Fortunately for Molycorp shareholders, the transformational acquisition of Neo Materials Technologies earlier this year materially strengthened the depth of Molycorp's senior leadership. Former Neo Materials president and CEO Constantine Karayannopoulos joined Molycorp's board as a result of the transaction, and now leads the combined company through this pivotal period as interim CEO while the board seeks Smith's permanent replacement. Molycorp's CFO, Michael Doolan, likewise held the corresponding CFO post at Neo Materials from 2005-2012, and also at former Canadian miner Falconbridge prior to that. Importantly, Molycorp also retained two key division heads from Neo Materials to lead their corresponding business units at Molycorp.

The way I see it, in the absence of Mark Smith, Molycorp is still beautifully positioned to usher rare-earth materials mined from Mountain Pass through a unique value-added supply chain with a global footprint consisting of 26 operations in 11 countries (including China)! At the same time, however, I don't believe it's possible to portray the company's exciting strategic position in any other way than as a legacy of Smith's substantial achievements. The route for Molycorp's share price may not have been pretty since the 2011 peak above $75, but the majority of that post-IPO spike must be properly seen as a rash of excessive speculative fervor in the first place. Accordingly, I think Smith can hang his hat with pride.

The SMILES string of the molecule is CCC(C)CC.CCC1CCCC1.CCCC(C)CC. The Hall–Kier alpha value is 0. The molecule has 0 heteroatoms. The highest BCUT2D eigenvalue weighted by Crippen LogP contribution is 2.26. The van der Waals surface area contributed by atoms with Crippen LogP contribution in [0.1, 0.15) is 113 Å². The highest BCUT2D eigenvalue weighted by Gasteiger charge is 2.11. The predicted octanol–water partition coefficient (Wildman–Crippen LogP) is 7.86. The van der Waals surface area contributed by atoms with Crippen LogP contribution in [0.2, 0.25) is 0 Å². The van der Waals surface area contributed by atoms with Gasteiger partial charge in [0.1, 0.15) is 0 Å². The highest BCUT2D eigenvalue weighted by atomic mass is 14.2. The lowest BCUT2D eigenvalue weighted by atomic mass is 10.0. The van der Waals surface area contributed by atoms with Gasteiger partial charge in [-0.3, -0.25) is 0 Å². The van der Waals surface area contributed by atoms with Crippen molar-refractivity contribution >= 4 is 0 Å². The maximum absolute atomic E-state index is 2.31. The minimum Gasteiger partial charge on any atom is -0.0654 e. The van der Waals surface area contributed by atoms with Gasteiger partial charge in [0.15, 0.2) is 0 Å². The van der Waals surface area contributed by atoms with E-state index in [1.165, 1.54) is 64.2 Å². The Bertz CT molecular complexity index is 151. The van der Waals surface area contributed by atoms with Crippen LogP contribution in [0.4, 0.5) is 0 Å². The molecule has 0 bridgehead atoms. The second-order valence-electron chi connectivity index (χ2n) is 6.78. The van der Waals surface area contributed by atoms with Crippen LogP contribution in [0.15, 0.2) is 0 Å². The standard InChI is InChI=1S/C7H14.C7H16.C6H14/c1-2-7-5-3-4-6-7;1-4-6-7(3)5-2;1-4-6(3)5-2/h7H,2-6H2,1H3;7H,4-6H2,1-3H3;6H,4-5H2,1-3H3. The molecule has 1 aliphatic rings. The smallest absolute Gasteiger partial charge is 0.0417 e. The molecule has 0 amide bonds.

On the future of Molycorp
Molycorp stands at a fascinating intersection between relatively anemic near-term market conditions that will surely stress the company's liquidity heading into 2013, and its unrivaled strategic position across the global supply chain for rare-earth and related metals, alloys, powders, magnets, etc. I have conducted substantial due diligence on the company in recent weeks, and encourage Fools to watch for the release of my premium research report which will soon be made available at The Motley Fool.

In a nutshell, the crux of Molycorp's near-term challenge -- and first on the list of priorities for interim CEO Karayannopoulos -- comes down to delivering on its promise to achieve industry-leading operating costs at Mountain Pass within a reasonable period from the onset of commercial production. Given China's existing stranglehold on the raw material segment of the supply chain, an impressively lean cost structure offers the principle means by which Molycorp can sustainably revive the role of Mountain Pass as a leading global supplier through all stages of the rare-earth metals price cycle.